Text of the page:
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Anticonvulsant Drug Therapy For Epilepsy Seizures

Epilepsy is a neurological disorder characterized by recurring seizures. When the neurons in the brain start firing signals uncontrollably or faster than normal a seizure is likely to occur. In most cases, seizures are kept in check using anticonvulsant medications. Depending on the patient’s age, other underlying or acute illnesses, as well as the intensity and frequency of seizures, a medical care professional prescribes the proper medications. Another very important aspect in choosing the right treatment involves an adequate diagnosis, which is usually achieved using an MRI scan. When it comes to different types of medications, there is a wide range to choose from, including some older and some newer types. The more standard or traditional medications include tranquilizers, such as Valium, Depakene, Zarontin, Carbatrol, Dilantin and Phenobarbital. Some of the newer drugs are Trileptal, Neurotonin, Keppra, Felbatol, and Gabitril. Most of these drugs will be adequate for treating different types of epilepsy. The kind that the doctor will prescribe will likely depend on other included elements, such as the side effects, the patient’s proneness to allergies, or the presence of another chronic illness or disorder. It should be noted that anticonvulsant medications are effective in about 70 percent of the cases. Also, drugs do not provide a cure, but rather a relief from the symptoms, and it usually takes a long time to discover the right dose in order to minimize both the seizures and the side effects produced by medications. It is very difficult for a health care provider to determine in advance the types and extent of side effects the individual will experience. As a result, the doctors usually start will a low dosage and monitor the blood levels for the effects of the medication to assess the optimal dosage. In most cases the severity of the side effects determine the type of anticonvulsant drug the patient will be using. In many instances a combination of different kinds of treatments, such as medications and surgery, prove to be the most effective. Lastly, the possibility that a person will eventually be able to stop taking the medication depends on different factors, but it definitely does exist. Children who are diagnosed in early stges and had been under medical care for a long time have a chance to stop taking the drugs in adulthood without experiencing any more seizures.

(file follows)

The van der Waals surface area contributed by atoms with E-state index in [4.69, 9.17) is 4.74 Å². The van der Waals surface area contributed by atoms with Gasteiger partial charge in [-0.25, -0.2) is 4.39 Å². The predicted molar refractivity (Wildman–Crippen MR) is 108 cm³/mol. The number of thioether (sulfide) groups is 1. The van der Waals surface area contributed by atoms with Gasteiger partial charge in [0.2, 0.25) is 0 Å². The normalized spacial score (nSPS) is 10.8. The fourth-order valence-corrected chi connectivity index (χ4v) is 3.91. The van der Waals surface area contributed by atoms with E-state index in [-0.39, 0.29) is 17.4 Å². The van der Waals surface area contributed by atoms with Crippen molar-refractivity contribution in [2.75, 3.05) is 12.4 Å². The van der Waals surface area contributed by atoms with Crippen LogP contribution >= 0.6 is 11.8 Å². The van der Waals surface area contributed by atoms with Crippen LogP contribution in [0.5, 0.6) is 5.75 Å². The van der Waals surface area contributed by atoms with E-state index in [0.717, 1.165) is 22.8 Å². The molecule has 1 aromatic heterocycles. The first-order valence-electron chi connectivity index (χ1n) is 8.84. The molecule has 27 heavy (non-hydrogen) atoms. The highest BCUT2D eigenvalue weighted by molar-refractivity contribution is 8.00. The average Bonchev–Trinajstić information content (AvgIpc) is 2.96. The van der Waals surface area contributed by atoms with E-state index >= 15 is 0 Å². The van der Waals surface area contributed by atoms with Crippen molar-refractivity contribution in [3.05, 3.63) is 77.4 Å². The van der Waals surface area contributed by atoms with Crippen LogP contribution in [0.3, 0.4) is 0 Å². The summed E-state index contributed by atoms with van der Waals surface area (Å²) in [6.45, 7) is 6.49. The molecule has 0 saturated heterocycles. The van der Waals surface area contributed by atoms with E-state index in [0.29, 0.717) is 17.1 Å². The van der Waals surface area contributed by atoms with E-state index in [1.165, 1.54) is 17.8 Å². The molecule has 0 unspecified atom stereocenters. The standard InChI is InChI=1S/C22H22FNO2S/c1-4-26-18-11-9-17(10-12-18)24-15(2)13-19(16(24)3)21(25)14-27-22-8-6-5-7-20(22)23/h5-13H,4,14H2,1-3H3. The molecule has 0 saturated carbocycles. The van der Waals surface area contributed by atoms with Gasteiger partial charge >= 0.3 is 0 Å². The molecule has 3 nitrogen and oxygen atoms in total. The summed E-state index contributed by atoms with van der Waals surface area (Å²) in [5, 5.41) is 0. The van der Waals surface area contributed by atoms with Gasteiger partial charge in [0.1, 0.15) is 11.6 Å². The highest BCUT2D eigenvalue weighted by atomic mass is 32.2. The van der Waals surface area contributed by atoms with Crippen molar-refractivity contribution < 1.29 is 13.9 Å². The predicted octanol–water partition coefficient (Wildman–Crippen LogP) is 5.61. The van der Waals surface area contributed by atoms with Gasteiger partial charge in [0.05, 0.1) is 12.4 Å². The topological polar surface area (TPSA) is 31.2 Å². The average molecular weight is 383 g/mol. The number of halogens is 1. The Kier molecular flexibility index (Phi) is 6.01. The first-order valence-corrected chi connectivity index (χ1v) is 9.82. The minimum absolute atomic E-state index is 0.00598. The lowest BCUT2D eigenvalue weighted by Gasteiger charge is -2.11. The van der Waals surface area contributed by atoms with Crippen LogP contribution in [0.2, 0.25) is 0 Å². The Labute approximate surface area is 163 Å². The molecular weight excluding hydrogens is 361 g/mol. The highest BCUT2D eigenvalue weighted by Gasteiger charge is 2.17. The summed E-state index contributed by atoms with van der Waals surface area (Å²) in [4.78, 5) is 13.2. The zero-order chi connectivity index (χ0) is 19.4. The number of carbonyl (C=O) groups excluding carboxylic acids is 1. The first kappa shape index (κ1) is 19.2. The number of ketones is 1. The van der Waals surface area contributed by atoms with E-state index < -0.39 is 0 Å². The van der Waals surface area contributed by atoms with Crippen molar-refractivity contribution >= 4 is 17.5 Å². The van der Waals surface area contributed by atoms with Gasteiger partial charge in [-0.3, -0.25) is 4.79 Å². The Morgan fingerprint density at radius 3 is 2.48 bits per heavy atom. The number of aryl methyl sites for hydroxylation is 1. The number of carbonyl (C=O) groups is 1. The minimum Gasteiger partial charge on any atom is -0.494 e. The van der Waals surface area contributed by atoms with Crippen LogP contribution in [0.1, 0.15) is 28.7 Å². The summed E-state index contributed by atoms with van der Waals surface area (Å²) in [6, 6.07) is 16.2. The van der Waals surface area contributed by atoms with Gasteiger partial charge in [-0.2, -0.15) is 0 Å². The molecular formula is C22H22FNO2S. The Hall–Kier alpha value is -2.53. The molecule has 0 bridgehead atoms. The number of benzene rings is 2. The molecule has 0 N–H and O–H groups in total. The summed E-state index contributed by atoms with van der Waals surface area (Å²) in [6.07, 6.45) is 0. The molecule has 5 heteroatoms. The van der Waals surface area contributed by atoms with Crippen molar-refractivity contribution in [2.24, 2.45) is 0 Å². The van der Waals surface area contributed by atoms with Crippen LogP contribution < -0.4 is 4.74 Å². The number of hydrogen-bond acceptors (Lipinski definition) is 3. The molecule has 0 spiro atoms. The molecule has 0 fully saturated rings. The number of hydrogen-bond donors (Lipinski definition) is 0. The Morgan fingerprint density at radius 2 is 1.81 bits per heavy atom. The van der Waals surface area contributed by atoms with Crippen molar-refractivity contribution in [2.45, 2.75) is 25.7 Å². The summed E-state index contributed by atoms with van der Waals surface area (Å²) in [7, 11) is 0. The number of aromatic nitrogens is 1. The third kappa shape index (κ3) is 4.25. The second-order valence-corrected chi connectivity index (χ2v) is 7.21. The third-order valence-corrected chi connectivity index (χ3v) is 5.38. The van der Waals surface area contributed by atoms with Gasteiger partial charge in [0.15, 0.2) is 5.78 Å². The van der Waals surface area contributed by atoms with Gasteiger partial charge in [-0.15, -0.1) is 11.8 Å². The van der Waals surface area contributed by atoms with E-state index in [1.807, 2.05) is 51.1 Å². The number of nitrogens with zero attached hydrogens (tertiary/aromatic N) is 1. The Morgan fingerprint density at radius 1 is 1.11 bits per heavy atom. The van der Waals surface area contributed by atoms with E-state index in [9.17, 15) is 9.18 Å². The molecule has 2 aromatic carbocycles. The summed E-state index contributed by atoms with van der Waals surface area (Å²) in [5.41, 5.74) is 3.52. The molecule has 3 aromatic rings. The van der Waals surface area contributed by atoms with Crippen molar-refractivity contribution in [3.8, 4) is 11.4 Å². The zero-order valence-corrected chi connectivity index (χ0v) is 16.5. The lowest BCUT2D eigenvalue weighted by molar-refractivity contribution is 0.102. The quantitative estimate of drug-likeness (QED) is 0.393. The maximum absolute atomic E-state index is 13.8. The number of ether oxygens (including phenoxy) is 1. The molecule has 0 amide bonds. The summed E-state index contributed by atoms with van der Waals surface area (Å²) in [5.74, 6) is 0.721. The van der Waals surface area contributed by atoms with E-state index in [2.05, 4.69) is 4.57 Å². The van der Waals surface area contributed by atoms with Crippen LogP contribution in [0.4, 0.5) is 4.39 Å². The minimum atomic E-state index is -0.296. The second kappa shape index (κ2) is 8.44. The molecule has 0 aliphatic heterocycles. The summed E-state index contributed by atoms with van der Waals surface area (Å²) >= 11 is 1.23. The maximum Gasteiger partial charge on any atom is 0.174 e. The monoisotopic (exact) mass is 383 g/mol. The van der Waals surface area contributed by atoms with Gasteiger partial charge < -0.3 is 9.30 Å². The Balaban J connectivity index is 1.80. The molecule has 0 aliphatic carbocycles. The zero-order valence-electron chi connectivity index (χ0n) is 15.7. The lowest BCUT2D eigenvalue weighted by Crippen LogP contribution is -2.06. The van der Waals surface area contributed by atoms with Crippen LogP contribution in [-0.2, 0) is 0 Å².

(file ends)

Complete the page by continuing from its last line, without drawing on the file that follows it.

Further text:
Surgery For Epileptic Seizures

In cases in which more than 2 or 3 different types of medications are not effective in a period of about 2 years it is recommended that the patient undergoes surgery. Out of the 30 percent of individuals who are not responding well to medications only about one third qualify for surgery, which equals about 100, 000 persons in the US. Every year, there are approximately 3,000 epileptic surgeries performed in America. Before the decision is made to perform the surgery a presurgical exam will be administered for the purposes of assessing the outcome of the intervention. If it is decided that no damage will be done to any essential functions in the brain while at the same time reducing the frequency and intensity of the seizures the patient will be considered a good candidate for the operation. The assessment is composed of EEG video monitoring and other related exams to try and locate the area where the seizures are occurring. The exact site of the seizures as well as the damaged cells in the brain determine whether the surgery can be successful as well as the technique which should be used. A team of specialists, including a neuropsychologist, epileptologist, neurosurgeon, neuroradiologist and a social worker, assesses the potential risks and benefits of surgery. If the patient is suffering from partial epilepsy he or she is more likely to be considered for surgery, as there is only one area of the brain involved in the seizures. In most cases the surgery frees the patient of seizures, while in others it reduces their frequency and intensity. In a few instances more than one operation is required to reach favorable results.

Other Treatment Options

Medical care professionals will often recommend a special king of diet called ketogenic diet. The ketogenic diet has been gaining in popularity lately, and it has primarily been prescribed to children who are not responding well to medications. As the diet is fairly complicated to follow it usually starts in a clinical setting and is retained for about 2 to 3 years. In addition, there has been a new kind of treatment used to help decrease the seizures and it involves surgically placing a little stimulator in the upper chest area. The stimulator seems to be effective in reducing the number of seizures when the medications do not produce the desired effects. The stimulator decreases the number of seizures in approximately 40 to 50 percent of patients by a half, but is not expected to eliminate them completely. The stimulator is usually combined with anticonvulsant drugs to deepen its effect.

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